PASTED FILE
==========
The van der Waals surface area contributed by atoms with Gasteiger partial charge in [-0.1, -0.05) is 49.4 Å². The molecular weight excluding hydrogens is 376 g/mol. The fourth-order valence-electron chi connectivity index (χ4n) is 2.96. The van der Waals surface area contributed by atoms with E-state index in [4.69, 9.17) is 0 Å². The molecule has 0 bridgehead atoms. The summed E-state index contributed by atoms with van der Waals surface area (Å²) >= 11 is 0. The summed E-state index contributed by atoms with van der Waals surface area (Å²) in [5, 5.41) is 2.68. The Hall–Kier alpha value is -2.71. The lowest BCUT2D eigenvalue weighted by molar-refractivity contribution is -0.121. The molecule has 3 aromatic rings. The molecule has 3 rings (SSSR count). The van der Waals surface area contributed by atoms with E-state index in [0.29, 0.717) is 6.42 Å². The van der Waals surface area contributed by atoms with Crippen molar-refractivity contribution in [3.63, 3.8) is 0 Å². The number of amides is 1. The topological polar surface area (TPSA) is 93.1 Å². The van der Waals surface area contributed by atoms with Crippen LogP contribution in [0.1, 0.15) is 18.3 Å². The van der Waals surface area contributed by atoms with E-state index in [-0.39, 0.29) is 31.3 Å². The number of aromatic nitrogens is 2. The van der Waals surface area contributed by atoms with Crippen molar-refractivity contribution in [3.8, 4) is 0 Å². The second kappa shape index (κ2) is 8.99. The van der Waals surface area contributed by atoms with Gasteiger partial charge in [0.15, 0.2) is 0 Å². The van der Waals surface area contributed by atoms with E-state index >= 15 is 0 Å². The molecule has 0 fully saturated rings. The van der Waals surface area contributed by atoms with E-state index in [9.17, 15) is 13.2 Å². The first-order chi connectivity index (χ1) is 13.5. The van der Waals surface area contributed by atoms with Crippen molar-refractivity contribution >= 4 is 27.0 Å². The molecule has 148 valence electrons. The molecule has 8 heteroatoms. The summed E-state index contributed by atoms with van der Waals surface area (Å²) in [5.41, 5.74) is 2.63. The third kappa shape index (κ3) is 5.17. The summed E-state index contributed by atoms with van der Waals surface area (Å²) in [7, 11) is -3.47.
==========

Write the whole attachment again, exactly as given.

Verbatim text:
The van der Waals surface area contributed by atoms with Gasteiger partial charge in [-0.1, -0.05) is 49.4 Å². The molecular weight excluding hydrogens is 376 g/mol. The fourth-order valence-electron chi connectivity index (χ4n) is 2.96. The van der Waals surface area contributed by atoms with E-state index in [4.69, 9.17) is 0 Å². The molecule has 0 bridgehead atoms. The summed E-state index contributed by atoms with van der Waals surface area (Å²) >= 11 is 0. The summed E-state index contributed by atoms with van der Waals surface area (Å²) in [5, 5.41) is 2.68. The Hall–Kier alpha value is -2.71. The lowest BCUT2D eigenvalue weighted by molar-refractivity contribution is -0.121. The molecule has 3 aromatic rings. The molecule has 3 rings (SSSR count). The van der Waals surface area contributed by atoms with E-state index in [0.29, 0.717) is 6.42 Å². The van der Waals surface area contributed by atoms with Crippen molar-refractivity contribution in [3.63, 3.8) is 0 Å². The number of amides is 1. The topological polar surface area (TPSA) is 93.1 Å². The van der Waals surface area contributed by atoms with Crippen LogP contribution in [0.1, 0.15) is 18.3 Å². The van der Waals surface area contributed by atoms with E-state index in [-0.39, 0.29) is 31.3 Å². The number of aromatic nitrogens is 2. The van der Waals surface area contributed by atoms with Crippen molar-refractivity contribution in [3.8, 4) is 0 Å². The second kappa shape index (κ2) is 8.99. The van der Waals surface area contributed by atoms with Gasteiger partial charge in [0.15, 0.2) is 0 Å². The van der Waals surface area contributed by atoms with E-state index >= 15 is 0 Å². The molecule has 0 fully saturated rings. The van der Waals surface area contributed by atoms with E-state index in [9.17, 15) is 13.2 Å². The first-order chi connectivity index (χ1) is 13.5. The van der Waals surface area contributed by atoms with Crippen molar-refractivity contribution >= 4 is 27.0 Å². The molecule has 148 valence electrons. The molecule has 8 heteroatoms. The summed E-state index contributed by atoms with van der Waals surface area (Å²) in [5.41, 5.74) is 2.63. The third kappa shape index (κ3) is 5.17. The summed E-state index contributed by atoms with van der Waals surface area (Å²) in [7, 11) is -3.47.